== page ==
Policy Statements » Letters from the President:
Testimony for Fiscal Year 2005
for the U.S. Geological Survey
Dr. William H. Schlesinger, President
Ecological Society of America
1990 M Street, NW, Suite 700 Washington, DC 20036
Subcommittee on Interior and Related Agencies Appropriations B-308
Rayburn House Office Building Washington, DC
The Ecological Society of America (ESA), the nation?s premier scientific society of ecologists with over 8,000 members, is pleased to provide written testimony on the U.S. Geological Survey (USGS) for Fiscal Year (FY) 2005. ESA is grateful to Congress for report language included in both fiscal years 2003 and 2004 which underscored the importance of USGS programs and cooperative initiatives. We ask that Congress strongly consider funding USGS at $1 billion for fiscal year 2005. This 6.5 percent boost above the FY04 enacted level would restore proposed cuts to key agency programs, fully fund uncontrollable costs, and begin to reverse the nearly decade-long funding shortfall of this agency.
As the Department of Interior?s sole science agency, the USGS conducts research critical to Interior?s responsibilities in managing land, water and in protecting wildlife and environmental resources. In addition, USGS? long term monitoring programs, nationwide network and multidisciplinary scope makes USGS a unique and important research body in such areas as combating invasive species, maintaining water quality and quantity, and tracking wildlife diseases. These problems impact the health, well being and economic security of many U.S. residents, in addition to being key areas of ecological research.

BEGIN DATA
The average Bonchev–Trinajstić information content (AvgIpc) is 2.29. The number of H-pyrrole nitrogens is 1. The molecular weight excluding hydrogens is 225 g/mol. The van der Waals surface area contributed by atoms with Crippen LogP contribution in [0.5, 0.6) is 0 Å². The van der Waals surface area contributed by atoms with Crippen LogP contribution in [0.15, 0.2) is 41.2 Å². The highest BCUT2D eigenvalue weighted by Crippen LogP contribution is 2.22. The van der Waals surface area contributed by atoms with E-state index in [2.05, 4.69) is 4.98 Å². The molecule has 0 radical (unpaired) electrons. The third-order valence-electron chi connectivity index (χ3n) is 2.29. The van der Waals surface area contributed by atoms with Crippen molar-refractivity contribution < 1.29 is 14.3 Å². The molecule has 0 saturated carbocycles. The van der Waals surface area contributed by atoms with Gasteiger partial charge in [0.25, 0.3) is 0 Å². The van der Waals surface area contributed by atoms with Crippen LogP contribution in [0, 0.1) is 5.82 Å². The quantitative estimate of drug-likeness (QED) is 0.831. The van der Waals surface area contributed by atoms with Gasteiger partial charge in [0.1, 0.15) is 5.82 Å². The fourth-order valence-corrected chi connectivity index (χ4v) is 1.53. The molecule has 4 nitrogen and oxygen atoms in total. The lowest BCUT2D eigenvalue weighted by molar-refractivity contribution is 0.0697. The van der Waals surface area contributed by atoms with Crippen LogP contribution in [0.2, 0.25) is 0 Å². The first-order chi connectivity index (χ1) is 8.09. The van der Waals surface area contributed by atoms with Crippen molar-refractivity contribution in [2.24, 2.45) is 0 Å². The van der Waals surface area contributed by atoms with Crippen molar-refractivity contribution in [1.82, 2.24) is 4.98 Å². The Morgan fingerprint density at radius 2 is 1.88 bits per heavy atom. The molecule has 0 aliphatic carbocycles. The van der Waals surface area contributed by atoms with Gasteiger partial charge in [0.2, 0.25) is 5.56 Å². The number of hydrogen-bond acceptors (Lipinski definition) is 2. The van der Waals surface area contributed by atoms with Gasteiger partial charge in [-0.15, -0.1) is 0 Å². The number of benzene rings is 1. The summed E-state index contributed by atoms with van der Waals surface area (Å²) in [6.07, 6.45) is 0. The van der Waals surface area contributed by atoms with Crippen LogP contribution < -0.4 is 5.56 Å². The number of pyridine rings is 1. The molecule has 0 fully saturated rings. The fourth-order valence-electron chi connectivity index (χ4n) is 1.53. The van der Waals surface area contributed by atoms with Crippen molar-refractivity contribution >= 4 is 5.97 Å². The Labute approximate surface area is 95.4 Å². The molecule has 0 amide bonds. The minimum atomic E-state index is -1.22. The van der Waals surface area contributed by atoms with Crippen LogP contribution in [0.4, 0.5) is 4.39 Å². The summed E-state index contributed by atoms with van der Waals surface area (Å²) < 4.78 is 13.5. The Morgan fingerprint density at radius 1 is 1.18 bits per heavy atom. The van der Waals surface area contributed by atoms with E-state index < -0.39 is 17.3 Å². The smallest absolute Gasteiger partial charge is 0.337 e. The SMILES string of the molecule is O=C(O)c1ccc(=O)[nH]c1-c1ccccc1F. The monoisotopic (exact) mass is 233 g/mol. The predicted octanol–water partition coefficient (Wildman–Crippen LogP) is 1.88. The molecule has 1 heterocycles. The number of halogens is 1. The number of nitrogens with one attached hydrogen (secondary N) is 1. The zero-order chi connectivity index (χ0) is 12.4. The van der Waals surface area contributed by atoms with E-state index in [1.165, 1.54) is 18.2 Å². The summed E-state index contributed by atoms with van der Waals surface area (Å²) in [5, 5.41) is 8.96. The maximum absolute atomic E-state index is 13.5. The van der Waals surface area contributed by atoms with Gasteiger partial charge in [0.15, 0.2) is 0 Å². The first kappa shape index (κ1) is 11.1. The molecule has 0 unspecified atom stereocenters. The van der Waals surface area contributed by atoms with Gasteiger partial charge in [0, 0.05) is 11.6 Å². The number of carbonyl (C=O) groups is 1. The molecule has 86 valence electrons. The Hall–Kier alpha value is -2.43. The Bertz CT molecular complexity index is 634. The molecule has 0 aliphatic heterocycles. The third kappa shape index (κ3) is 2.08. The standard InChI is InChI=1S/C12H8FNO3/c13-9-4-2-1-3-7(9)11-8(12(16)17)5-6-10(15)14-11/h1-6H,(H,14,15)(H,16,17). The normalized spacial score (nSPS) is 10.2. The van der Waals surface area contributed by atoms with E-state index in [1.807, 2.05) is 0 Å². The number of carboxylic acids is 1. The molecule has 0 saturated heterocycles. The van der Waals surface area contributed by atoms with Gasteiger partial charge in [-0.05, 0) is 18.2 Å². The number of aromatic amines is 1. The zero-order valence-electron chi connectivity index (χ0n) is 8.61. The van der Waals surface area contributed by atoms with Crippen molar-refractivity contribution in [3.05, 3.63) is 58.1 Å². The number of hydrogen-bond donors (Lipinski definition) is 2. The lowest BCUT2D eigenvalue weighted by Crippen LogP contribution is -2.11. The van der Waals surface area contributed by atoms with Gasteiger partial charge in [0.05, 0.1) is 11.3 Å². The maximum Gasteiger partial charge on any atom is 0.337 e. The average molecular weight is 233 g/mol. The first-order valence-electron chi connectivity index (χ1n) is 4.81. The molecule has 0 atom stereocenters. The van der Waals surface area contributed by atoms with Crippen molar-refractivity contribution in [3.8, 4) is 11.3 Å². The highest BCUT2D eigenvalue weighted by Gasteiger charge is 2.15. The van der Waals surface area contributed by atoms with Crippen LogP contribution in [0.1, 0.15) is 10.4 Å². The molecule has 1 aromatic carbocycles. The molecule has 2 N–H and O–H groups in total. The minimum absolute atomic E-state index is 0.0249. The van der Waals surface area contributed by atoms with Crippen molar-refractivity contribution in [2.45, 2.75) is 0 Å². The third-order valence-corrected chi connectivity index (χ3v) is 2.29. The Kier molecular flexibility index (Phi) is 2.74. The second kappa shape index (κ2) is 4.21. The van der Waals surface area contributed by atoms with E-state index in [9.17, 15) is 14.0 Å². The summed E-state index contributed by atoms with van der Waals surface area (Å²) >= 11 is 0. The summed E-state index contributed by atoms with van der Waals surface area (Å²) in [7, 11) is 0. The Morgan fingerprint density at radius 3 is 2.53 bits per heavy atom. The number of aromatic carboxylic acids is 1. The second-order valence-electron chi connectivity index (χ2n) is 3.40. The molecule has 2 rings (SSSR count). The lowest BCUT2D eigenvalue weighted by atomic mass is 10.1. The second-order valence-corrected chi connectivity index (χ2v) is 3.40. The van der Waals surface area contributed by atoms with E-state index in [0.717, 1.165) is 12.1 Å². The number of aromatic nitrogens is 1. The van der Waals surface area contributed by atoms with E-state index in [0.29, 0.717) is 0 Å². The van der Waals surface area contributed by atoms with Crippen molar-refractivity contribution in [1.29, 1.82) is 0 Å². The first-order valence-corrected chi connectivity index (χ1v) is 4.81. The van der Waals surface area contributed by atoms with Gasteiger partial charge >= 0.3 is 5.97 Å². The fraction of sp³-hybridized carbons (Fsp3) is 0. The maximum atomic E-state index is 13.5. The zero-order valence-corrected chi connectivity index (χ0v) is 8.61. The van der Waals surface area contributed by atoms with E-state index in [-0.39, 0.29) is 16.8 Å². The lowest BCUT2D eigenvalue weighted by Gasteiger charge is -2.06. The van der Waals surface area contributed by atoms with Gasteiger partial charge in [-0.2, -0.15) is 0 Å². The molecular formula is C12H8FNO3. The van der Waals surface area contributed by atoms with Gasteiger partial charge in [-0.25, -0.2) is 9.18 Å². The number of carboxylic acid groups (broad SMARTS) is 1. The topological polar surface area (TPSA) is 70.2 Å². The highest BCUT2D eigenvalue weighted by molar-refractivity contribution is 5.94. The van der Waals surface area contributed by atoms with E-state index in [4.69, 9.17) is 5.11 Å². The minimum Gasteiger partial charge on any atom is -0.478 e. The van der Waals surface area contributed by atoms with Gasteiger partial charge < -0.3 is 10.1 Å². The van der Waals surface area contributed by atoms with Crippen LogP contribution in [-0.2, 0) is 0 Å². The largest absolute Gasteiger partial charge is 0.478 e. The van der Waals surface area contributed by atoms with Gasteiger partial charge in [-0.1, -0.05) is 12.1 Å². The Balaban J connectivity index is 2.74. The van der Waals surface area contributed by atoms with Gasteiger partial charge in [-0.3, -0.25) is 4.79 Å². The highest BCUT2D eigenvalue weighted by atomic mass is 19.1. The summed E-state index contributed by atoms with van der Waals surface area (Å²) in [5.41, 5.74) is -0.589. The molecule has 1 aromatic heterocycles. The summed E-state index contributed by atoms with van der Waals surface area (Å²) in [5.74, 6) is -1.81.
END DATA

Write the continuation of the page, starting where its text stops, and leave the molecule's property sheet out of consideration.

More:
The proposed budget for FY05 includes new funds, including $1 million for invasive species research and $1 million for Water 2025, which we believe deserve congressional support. USGS is at the forefront of innovative research on invasive species ? a nation-wide environmental problem costing the US an estimated $135 billion a year. USGS? stream monitoring network is an unparalleled resource, tracking water quantity and quality all over the nation and providing a valuable dataset to researchers from many institutions.
However, the Society is concerned about the Administration?s proposed cuts?including a proposed $2.8 million cut to the fire ecology and biological fire science activities?which would curb the agency?s ability to provide scientific information in those areas. In addition, there is a real risk that research funds will be redirected in order to meet uncontrollable cost increases.
The USGS is an exceptional and unique research institution. Many of the ecological problems that the USGS is charged with addressing require an interdisciplinary and integrative approach. USGS is positioned to utilize its expertise in geology, hydrology, geography and biology to address these complex problems so crucial to maintaining human and environmental health.
We hope that on this, the agency?s 125th anniversary, Congress will do its best to support USGS at or as close to the $1 billion level as possible. Thank you for your thoughtful consideration of our request.